Exposure to the ultraviolet (UV) rays, which most often comes from the sun, can cause skin cancer in athletes, according to a new study. According to the researchers, limiting the sun exposure and applying sunscreen regularly can protect the skin from the harmful ultraviolet radiations of the sun and keep skin problems at bay.
“Sun protection in athletes is especially important as multiple studies demonstrate an elevated risk of skin cancer for those who regularly participate in outdoor sports or exercise,” said study researchers W. Larry Kenney from Penn State University.
“Surprisingly, fewer than 25 per cent of surveyed athletes reported regular use of sunscreen, so there is clearly more awareness-raising that needs to be done,” Kenney said.
Athletes ranging from hikers, to tennis and runners exceed the recommended ultraviolet exposure limit by up to eight-fold during the summer and autumn months.
While regular physical activity is associated with a reduced risk of most cancers, skin cancer is an exception.
For malignant skin cancer, those in the 90th percentile for physical activity have an increased risk of cancer than those in the 10th percentile.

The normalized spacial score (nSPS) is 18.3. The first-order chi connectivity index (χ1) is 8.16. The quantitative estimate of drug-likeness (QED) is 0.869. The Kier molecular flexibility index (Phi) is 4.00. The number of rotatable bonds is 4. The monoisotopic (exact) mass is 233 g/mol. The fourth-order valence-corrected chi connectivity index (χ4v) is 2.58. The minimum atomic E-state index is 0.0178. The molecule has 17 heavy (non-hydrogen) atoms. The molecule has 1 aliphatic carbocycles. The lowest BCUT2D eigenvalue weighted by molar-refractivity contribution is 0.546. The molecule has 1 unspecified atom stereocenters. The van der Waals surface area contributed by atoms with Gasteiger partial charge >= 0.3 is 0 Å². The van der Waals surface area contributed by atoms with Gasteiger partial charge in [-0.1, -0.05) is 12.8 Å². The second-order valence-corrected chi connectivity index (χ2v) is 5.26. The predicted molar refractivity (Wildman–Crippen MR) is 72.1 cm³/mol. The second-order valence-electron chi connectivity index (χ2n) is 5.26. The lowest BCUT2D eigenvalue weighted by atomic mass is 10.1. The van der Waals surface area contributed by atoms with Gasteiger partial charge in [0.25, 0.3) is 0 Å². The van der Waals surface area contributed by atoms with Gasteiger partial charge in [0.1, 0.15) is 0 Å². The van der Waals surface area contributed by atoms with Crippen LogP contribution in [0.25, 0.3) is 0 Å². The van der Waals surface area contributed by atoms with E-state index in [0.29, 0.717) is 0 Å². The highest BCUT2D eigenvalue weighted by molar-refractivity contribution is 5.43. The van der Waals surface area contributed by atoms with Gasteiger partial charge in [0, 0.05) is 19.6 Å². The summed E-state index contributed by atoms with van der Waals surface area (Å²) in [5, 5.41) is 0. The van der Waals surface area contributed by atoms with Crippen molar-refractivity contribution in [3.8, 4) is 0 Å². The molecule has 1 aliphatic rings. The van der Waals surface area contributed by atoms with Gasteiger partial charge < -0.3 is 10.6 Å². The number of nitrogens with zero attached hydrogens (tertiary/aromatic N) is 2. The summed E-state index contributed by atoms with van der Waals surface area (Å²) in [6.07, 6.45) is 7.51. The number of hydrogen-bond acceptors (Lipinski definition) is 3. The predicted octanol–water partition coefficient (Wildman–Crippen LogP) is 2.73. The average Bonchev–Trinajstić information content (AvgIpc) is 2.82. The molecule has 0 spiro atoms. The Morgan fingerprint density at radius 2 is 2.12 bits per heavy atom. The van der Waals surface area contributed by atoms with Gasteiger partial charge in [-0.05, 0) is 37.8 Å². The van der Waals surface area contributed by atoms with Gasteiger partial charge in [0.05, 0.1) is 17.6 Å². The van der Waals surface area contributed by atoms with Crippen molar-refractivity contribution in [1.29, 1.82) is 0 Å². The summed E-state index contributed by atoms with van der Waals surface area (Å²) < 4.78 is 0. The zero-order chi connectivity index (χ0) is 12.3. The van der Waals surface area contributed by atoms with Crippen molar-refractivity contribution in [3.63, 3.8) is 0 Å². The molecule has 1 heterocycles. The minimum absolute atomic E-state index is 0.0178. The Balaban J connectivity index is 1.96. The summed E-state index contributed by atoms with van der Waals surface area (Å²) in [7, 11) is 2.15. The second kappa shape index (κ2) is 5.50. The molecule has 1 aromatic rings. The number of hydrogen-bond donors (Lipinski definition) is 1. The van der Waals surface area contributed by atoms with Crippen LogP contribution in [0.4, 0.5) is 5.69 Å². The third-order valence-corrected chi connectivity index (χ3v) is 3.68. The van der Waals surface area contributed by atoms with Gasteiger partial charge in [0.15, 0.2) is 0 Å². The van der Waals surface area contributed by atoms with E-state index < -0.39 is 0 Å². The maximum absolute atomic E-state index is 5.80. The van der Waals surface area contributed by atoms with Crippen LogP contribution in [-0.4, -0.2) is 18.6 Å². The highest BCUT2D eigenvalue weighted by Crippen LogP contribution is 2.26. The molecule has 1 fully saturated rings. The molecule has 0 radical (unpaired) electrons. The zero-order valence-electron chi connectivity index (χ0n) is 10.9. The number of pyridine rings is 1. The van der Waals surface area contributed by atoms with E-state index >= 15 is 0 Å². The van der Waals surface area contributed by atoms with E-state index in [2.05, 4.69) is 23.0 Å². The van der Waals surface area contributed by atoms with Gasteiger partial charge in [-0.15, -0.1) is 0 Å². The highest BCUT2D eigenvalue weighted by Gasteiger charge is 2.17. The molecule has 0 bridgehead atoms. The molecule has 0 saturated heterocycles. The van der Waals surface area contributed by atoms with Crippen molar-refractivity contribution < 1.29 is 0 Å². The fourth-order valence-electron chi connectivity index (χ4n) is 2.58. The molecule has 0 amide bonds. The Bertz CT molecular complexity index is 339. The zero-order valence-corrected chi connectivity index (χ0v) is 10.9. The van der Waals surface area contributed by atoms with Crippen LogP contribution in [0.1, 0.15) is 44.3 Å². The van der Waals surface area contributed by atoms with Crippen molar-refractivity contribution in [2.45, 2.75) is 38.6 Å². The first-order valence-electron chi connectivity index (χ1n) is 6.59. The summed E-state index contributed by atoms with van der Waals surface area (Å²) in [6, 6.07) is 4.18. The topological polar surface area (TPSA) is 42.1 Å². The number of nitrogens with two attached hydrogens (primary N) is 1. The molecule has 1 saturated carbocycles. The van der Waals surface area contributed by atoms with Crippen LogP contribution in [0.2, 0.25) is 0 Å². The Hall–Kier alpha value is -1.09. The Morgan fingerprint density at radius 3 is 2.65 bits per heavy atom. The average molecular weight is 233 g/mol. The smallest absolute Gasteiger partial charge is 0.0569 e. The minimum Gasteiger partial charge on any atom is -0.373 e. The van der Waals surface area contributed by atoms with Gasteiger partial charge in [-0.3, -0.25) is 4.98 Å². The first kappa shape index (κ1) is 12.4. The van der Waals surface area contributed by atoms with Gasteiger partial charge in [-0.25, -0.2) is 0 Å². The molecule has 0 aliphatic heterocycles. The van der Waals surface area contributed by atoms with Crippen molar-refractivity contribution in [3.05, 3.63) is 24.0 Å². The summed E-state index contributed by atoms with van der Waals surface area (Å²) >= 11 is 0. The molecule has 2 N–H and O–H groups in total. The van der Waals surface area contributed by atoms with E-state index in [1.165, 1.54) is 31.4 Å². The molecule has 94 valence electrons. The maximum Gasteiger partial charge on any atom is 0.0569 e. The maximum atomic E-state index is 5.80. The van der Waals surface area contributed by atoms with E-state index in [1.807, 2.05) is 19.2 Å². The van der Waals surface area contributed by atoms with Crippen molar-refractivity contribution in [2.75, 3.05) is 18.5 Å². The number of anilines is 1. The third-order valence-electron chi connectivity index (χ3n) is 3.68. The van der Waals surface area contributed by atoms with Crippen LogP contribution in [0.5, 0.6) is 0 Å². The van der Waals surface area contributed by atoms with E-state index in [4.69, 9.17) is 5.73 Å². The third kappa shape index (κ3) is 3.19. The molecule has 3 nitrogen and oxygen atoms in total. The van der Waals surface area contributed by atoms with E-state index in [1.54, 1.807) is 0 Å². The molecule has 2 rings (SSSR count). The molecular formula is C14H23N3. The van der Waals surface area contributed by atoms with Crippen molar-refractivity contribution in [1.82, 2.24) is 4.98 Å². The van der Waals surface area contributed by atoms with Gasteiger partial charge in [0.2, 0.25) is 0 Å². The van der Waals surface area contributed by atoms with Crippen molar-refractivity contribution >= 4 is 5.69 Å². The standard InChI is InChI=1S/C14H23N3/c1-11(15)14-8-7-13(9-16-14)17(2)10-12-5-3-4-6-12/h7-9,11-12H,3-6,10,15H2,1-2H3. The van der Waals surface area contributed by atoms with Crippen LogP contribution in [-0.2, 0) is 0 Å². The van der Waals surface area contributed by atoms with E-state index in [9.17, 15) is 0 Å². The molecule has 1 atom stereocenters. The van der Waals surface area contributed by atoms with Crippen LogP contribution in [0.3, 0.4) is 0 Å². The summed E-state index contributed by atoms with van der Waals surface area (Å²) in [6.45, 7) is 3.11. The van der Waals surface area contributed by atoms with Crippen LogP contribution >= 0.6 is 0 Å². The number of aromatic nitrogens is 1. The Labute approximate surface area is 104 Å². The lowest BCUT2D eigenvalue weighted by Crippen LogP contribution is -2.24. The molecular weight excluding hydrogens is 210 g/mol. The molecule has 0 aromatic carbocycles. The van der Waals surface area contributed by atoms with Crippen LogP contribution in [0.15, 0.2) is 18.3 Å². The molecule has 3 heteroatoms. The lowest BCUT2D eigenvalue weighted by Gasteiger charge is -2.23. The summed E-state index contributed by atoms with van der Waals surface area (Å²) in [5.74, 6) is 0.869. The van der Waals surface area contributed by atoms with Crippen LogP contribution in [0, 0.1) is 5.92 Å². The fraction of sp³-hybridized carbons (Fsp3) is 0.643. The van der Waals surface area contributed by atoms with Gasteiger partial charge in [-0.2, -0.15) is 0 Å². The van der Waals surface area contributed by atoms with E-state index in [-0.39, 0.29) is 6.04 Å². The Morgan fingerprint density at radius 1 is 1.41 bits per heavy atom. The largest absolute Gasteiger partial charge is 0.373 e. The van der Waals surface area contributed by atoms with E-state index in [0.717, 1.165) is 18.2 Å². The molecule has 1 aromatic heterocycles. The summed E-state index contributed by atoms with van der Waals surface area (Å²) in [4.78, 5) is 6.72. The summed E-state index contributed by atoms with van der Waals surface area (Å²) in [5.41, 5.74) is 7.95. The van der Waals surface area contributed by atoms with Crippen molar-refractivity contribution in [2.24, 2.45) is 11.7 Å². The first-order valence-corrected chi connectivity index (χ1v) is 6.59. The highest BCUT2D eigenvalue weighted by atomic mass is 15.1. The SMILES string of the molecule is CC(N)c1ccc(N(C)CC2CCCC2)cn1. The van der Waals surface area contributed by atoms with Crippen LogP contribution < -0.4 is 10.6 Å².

Sun protection in these groups is especially important as multiple studies demonstrate an elevated risk of skin cancer for those who regularly participate in outdoor sports or exercise.
The ultraviolet radiation spectrum is categorised by wavelength as UV-A (320-400 nm), UV-B (290-320 nm) and UV-C (200-290 nm) and the biological effects vary per type.
UV-A constitutes around 95 per cent of ultraviolet radiation that reaches the earth’s surface, with the remainder being UV-B.
In the skin, UV-A is able to reach the skin’s blood circulation but most of UV-B is absorbed in the outer layers of the skin (called the epidermis and upper dermis) due to its shorter wavelengths.
Skin pigmentation is another factor that affects our response to sun exposure.
The study is scheduled to be presented at the Physiological Society’s Extreme Environmental Physiology meeting (02-04 September, 2019) in the UK.